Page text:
Probably not true. A mentee asked me once, “Why do managers not like bad news?” While the answer seemed obvious, I took a moment to understand the question.
It was clear from the question that this person (and probably many people) had not been rewarded for telling their boss something bad that they needed to hear. Often the bearer of bad news becomes associated with the news itself. Shooting the messenger is a common trait of leaders with limited emotional intelligence. I once lead a quality organization and it became clear to me that I was the grim reaper of constant bad news. I had to purposefully starting inserting good news stories to avoid that “dark shadow in the doorway” image. Mature leaders of high emotional intelligence are able to encourage their teams to bring them news of all types without over reacting.
Do you act or react when people give you bad news. Do you reward people for keeping you informed or punish for being the messenger? How have you been able to overcome the desire to shoot the messenger?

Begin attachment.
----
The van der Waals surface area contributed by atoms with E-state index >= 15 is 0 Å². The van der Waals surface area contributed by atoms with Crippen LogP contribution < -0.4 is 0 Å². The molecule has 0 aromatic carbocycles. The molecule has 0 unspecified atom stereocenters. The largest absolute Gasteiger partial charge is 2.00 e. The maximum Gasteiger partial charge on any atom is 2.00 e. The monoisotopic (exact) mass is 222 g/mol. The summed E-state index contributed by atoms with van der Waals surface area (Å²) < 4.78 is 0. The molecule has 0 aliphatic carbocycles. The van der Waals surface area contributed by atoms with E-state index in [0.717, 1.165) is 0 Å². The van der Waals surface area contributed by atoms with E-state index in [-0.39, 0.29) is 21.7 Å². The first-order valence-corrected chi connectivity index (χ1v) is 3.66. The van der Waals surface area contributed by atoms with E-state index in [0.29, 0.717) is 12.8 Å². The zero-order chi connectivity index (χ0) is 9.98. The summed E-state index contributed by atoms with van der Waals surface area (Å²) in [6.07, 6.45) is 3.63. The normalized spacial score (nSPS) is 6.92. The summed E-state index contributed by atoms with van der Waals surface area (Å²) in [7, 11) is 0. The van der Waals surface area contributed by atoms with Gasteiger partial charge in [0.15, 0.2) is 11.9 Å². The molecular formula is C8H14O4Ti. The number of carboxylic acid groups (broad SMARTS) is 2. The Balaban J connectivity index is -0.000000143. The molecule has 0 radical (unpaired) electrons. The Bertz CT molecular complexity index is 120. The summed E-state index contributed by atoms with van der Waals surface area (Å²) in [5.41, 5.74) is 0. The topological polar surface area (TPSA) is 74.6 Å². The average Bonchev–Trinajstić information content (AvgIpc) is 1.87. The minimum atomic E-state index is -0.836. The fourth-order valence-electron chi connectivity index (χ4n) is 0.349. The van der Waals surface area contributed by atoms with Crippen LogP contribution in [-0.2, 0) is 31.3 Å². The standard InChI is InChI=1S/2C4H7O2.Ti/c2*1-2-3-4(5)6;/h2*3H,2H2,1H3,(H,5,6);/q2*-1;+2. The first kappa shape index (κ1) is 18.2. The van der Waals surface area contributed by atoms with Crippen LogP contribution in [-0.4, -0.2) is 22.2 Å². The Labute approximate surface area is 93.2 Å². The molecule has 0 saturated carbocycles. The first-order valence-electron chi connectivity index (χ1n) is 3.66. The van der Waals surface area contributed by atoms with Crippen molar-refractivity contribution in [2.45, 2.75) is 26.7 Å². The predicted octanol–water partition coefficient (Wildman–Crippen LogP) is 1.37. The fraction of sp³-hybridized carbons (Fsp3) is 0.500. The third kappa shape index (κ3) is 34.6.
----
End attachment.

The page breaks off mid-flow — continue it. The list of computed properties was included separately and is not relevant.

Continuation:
Sunday, November 27, 2011
Sunday, November 13, 2011
Why is it we love our mailman and hate the DMV? Could it be your mailman’s autonomy makes them more customer-oriented or flexible?
What would you do if you were responsible for the work policies of the federal government and President Obama gave you the goal “to make government cool again by developing flexible, results-oriented Human Resource policies and working to change how Americans view their public servants“? That was exactly the assignment John Berry, United States Director of the Office of Personnel Management (OPM) got in early 2010. His first strategy, was to make The Telework Enhancement Act of 2010 (Public Law 111–292) a reality because it provided the authority to develop flexible policies, tools and training.
I heard about this charge and the progress being made by the Mr. Berry and explored their website (www.telework.gov). The US government has collected many best practices used throughout industry for virtual work programs. It subscribes to the belief that successful virtual work is a “90% people challenge and 10% technology.” Written agreements, goal setting, frequent communication and strong performance management are cornerstones of the program.
How formal have you implemented your virtual work programs? Did you fundamentally change your leadership style to lead a virtual team?